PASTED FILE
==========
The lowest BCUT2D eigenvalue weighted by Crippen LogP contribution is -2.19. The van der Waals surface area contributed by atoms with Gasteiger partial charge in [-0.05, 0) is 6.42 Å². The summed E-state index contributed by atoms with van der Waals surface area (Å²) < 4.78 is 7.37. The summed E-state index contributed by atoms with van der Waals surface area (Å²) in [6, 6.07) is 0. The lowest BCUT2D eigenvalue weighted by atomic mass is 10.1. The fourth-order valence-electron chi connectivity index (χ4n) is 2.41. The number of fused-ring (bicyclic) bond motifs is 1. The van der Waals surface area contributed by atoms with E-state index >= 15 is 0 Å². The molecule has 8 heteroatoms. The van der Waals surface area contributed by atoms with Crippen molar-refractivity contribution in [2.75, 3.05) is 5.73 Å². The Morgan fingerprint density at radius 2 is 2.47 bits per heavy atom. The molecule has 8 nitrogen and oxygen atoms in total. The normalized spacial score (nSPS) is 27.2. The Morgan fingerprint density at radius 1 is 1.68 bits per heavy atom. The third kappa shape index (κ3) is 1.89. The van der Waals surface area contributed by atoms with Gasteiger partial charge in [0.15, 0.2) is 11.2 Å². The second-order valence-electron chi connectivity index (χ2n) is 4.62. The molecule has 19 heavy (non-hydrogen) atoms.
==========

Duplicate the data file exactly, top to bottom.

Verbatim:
The lowest BCUT2D eigenvalue weighted by Crippen LogP contribution is -2.19. The van der Waals surface area contributed by atoms with Gasteiger partial charge in [-0.05, 0) is 6.42 Å². The summed E-state index contributed by atoms with van der Waals surface area (Å²) < 4.78 is 7.37. The summed E-state index contributed by atoms with van der Waals surface area (Å²) in [6, 6.07) is 0. The lowest BCUT2D eigenvalue weighted by atomic mass is 10.1. The fourth-order valence-electron chi connectivity index (χ4n) is 2.41. The number of fused-ring (bicyclic) bond motifs is 1. The van der Waals surface area contributed by atoms with E-state index >= 15 is 0 Å². The molecule has 8 heteroatoms. The van der Waals surface area contributed by atoms with Crippen molar-refractivity contribution in [2.75, 3.05) is 5.73 Å². The Morgan fingerprint density at radius 2 is 2.47 bits per heavy atom. The molecule has 8 nitrogen and oxygen atoms in total. The normalized spacial score (nSPS) is 27.2. The Morgan fingerprint density at radius 1 is 1.68 bits per heavy atom. The third kappa shape index (κ3) is 1.89. The van der Waals surface area contributed by atoms with Gasteiger partial charge in [0.15, 0.2) is 11.2 Å². The second-order valence-electron chi connectivity index (χ2n) is 4.62. The molecule has 19 heavy (non-hydrogen) atoms.